Last week, the Supreme Court granted certiorari in NVIDIA Corp. v. E. Ohman J:or Fonder AB to address two important questions on the standard for pleading securities fraud claims under the Private Securities Litigation Reform Act (“PSLRA”): (1) whether plaintiffs seeking to allege scienter under the PSLRA based on allegations about internal company documents must plead with particularity the contents of those documents, and (2) whether plaintiffs can satisfy the PSLRA’s falsity requirement by relying on an expert opinion to substitute for particularized allegations of fact.

In NVIDIA, the plaintiffs claimed that NVIDIA Corp. and three of its officers knowingly or recklessly made false or misleading statements about the impact of cryptocurrency-related sales on NVIDIA’s revenues, including by denying that increases in the company’s revenue from GPUs designed for gaming were driven by demand from crypto miners. After the District Court dismissed the complaint on the ground that it failed to sufficiently plead scienter (i.e., that the allegedly false or misleading statements were made knowingly or recklessly), the Ninth Circuit reversed. The Ninth Circuit held that the plaintiffs sufficiently pleaded scienter based on alleged statements of former employees claiming that NVIDIA had created internal reports analyzing GPU sales and usage data. The Ninth Circuit also held that the plaintiffs sufficiently alleged that the defendants had made materially false or misleading statements based on an expert analysis described in the complaint, which found that a substantial portion of NVIDIA’s revenue came from sales of gaming GPUs to crypto miners.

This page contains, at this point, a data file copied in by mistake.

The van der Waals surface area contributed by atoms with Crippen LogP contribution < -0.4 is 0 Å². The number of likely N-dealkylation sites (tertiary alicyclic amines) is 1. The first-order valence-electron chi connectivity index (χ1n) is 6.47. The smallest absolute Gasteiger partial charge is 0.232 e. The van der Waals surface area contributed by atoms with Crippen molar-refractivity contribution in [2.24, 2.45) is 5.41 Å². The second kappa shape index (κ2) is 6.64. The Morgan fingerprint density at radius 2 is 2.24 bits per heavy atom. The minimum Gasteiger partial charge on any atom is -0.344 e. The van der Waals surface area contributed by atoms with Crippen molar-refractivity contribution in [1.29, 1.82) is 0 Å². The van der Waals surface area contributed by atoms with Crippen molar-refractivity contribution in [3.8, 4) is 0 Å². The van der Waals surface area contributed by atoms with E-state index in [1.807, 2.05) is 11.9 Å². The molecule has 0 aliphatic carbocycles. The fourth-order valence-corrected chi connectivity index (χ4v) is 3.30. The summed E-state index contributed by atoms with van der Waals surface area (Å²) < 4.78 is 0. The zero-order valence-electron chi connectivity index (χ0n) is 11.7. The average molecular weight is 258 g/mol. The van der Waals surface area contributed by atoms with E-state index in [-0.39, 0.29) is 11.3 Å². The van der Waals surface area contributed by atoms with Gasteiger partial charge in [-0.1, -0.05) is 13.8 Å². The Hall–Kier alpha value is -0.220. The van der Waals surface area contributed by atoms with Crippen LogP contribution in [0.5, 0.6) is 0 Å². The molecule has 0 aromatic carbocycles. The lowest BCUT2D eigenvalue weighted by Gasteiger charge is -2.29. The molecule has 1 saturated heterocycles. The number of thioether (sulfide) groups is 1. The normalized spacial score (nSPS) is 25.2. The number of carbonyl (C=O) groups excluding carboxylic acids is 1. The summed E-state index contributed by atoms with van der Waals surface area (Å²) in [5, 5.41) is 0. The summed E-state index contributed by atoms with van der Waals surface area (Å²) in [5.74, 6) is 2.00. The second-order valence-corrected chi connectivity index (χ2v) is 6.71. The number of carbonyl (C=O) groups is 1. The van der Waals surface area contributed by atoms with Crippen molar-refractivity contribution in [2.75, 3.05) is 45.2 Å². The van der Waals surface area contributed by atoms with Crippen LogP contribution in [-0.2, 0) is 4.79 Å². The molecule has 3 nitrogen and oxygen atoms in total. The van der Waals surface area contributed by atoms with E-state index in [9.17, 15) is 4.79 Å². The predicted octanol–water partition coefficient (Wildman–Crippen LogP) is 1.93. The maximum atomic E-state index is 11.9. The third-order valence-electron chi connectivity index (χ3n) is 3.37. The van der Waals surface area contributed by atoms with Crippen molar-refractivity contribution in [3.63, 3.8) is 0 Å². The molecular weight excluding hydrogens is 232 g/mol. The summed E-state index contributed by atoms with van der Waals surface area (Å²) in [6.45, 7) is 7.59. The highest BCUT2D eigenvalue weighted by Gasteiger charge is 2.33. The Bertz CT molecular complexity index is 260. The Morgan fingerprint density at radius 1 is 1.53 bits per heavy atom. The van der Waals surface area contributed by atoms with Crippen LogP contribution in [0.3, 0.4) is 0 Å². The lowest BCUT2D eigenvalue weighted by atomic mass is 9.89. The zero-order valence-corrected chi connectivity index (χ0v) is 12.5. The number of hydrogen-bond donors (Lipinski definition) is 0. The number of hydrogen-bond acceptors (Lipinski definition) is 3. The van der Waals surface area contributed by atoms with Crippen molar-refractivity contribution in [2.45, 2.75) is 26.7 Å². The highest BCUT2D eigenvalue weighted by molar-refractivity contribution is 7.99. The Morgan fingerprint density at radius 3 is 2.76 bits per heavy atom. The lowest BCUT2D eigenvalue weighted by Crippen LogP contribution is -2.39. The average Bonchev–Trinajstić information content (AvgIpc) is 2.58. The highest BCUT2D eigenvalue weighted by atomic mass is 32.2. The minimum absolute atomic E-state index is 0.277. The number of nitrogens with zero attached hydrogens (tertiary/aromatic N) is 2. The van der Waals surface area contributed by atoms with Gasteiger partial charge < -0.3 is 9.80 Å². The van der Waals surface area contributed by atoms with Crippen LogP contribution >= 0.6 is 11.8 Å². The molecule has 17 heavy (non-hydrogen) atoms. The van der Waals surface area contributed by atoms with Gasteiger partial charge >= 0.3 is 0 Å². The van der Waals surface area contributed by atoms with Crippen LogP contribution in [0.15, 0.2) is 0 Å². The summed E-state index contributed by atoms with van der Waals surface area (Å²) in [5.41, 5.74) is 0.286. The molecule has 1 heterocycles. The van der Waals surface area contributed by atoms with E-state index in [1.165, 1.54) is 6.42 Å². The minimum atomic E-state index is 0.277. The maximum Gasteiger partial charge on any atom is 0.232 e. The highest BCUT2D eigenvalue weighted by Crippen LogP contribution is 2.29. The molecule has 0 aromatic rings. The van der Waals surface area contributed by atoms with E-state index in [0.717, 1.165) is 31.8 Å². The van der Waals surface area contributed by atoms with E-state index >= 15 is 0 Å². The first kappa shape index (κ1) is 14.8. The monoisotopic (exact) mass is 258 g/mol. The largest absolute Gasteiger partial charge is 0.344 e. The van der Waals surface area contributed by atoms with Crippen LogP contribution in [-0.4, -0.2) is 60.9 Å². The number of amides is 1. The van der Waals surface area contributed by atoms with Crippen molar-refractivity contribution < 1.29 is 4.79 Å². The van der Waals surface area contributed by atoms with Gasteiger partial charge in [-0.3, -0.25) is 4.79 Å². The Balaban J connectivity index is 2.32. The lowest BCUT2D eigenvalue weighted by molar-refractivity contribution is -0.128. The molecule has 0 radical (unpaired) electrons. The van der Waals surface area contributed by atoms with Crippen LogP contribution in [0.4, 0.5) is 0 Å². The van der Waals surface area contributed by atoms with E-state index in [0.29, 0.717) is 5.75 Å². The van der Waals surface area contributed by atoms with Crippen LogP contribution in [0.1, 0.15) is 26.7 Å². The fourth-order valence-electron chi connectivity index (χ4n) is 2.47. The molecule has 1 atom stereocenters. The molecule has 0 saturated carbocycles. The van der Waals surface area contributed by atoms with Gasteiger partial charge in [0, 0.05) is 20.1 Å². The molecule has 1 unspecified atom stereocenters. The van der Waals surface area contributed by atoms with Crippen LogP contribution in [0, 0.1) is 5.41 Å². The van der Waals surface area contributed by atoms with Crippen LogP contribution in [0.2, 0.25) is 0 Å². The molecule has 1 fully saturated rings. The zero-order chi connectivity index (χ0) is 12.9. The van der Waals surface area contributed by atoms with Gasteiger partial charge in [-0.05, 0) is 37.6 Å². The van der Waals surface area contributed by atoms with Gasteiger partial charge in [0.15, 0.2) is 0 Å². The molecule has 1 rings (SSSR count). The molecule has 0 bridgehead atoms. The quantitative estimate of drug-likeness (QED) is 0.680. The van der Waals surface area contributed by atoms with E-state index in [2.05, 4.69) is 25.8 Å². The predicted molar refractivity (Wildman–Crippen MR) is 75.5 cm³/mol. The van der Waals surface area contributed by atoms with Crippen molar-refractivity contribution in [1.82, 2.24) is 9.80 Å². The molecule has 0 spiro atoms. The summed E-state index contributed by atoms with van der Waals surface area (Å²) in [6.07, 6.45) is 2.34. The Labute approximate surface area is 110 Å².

In their petition for certiorari, the defendants argued that the Ninth Circuit deepened two circuit splits and erred by: (1) holding that the plaintiffs sufficiently pleaded scienter despite not alleging the actual contents of any internal company reports, and (2) relying on an expert analysis to conclude that the plaintiffs sufficiently pleaded that the challenged statements were materially false or misleading. The Supreme Court’s decision on these issues could have a significant impact on how courts evaluate securities fraud allegations under the PSLRA, and might also have broader implications bearing on whether plaintiffs can rely on purported expert analyses to satisfy pleading burdens at the motion to dismiss stage. The case will be argued during the October 2024 term. We will continue to monitor the proceedings and will provide updates on Inside Class Actions.